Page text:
As always, our music is provided by Yuki Futami, a New York-based jazz musician.

The episode is embedded below.

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ISO 400: Lauren Welles On Leaving Law for Photography

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All images are copyright Lauren Welles, and are being used with permission.

In this episode of ISO 400, we hear from Lauren Welles, a New York-based photographer. She left a 16-year-career in corporate law for photography about six years ago. The change was necessary, one that revived her. We spoke with Welles last year about her Coney Island series of photographs that was featured on The Fence at Photoville. She’s got an eye for street photography that she’s been developing since she started. In this episode, she tells us about the perils and benefits of leaving a comfortable job, realizing her own photographic identity and more.

The episode and a selection of her work are available after the break. You can see more of her work on her websiteon Facebook, and on Instagram @laurenwelles.

As always, our music is provided by Yuki Futami, a New York-based jazz musician.

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ISO 400: Marcus Yam Talks About Covering Natural Disasters

Protesters march after the Grand Jury announced their decision to not charge Ferguson police officer Darren Wilson in the case of Michael Brown's shooting, in Los Angeles, CA on, Nov. 25, 2014.  (Photo by Marcus Yam/Los Angeles Times)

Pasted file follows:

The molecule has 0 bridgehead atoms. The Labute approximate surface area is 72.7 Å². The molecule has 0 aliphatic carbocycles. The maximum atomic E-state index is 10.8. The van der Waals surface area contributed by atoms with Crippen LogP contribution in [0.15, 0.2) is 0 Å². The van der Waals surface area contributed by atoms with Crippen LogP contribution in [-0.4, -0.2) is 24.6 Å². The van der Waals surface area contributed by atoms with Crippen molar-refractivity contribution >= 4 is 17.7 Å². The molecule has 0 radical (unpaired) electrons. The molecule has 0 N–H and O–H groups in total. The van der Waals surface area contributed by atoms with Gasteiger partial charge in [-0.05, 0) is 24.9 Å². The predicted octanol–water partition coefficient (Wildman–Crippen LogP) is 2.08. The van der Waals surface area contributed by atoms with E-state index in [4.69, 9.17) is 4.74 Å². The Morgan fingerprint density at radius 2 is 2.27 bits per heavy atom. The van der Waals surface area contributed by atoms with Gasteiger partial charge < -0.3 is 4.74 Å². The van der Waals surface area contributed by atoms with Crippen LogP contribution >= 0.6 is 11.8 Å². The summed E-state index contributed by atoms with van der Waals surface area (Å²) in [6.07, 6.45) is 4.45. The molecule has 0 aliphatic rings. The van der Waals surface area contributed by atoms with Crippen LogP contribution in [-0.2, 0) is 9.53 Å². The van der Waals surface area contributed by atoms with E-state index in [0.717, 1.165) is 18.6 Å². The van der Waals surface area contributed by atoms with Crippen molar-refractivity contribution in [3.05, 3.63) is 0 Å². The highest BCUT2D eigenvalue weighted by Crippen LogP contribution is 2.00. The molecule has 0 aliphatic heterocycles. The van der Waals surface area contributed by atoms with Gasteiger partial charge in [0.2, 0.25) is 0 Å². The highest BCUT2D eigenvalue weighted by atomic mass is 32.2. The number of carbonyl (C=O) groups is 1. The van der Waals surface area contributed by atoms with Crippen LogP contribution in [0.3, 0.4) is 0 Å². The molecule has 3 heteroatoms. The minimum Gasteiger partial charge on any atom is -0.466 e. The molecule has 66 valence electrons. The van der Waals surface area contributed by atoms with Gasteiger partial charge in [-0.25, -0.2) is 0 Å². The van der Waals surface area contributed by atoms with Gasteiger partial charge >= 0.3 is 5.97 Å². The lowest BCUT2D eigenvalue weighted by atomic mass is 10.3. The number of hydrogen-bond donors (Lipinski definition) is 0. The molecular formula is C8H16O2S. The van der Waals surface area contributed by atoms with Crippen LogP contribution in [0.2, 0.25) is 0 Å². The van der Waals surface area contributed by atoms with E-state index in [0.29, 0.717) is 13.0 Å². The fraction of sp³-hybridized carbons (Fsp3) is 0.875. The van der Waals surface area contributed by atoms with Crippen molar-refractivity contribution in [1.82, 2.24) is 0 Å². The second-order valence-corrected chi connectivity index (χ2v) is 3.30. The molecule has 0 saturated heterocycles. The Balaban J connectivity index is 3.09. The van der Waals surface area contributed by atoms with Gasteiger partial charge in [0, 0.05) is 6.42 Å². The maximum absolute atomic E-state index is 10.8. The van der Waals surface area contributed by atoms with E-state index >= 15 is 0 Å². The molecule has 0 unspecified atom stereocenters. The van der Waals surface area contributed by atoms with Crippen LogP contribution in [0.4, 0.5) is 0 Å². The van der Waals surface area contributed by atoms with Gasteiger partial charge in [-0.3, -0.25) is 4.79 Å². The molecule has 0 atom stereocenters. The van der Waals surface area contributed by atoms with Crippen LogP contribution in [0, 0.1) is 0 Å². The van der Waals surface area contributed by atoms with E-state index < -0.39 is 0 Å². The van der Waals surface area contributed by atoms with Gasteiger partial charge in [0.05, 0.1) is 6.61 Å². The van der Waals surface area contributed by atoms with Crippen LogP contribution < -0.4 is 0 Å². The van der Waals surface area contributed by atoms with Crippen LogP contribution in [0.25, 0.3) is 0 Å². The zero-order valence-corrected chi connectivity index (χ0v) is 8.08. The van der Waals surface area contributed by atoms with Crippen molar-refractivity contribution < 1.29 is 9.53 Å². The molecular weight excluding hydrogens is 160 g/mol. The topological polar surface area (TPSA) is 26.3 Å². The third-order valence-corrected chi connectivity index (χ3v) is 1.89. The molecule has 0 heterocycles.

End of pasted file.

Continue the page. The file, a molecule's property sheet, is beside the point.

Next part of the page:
Protesters march after the Grand Jury announced their decision to not charge Ferguson police officer Darren Wilson in the case of Michael Brown’s shooting, in Los Angeles, CA on, Nov. 25, 2014. (Photo by Marcus Yam/Los Angeles Times) ©Los Angeles Times

All images are copyrighted Marcus Yam unless otherwise indicated and are being used with permission.

In this episode of ISO 400, we hear from Marcus Yam, a Pulitzer Prize-winning photojournalist who’s worked for the NY Times, Seattle Times, and the LA Times. He was a part of the team at that covered the devastating Oso landslide for the Seattle Times, which earned the publication a Pulitzer Prize. As an intern for the NY Times, he told the story of Sergeant First Class Eich who had to leave his two young boys behind to go to war. The story became a multimedia package called “The Home Front,” which earned Yam several awards.

In this episode, he talks about freelance life, what it was like to leave aerospace engineering, the benefits of working for a publication full-time, and more.

His work can be found on his website, and you can follow him on Instagram @yamphoto. The episode and a selection of his photographs are below.

As always, our music is provided by Yuki Futami, a NY-based jazz musician.

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ISO 400: Thomas Hurst Talks About Being an Inventor

A grandfather and his granddaughter share smiles inside a high-school gym turned refugee center on the Albania boarder with Kosovo. ©Thomas James Hurst - 1999

A grandfather and his granddaughter share smiles inside a high-school gym turned refugee center on the Albania boarder with Kosovo. ©Thomas James Hurst – 1999 (World Press Photo – 2ooo)

All images are copyrighted Thomas James Hurst, and are being used with permission.

In this episode of ISO 400, we hear from Thomas Hurst a 20-year photojournalist turned inventor. Spurred by an interest to see what war was like, he grabbed a camera, invented press credentials and flew to Bosnia in 1992. From there, he went on to work in some of the biggest conflict zones of the 1990s and 2000s. After nearly 20 years, he left photojournalism to become a pastor, which he eventually left to focus on COVR Photo, an iPhone case with a built-in prism that he invented.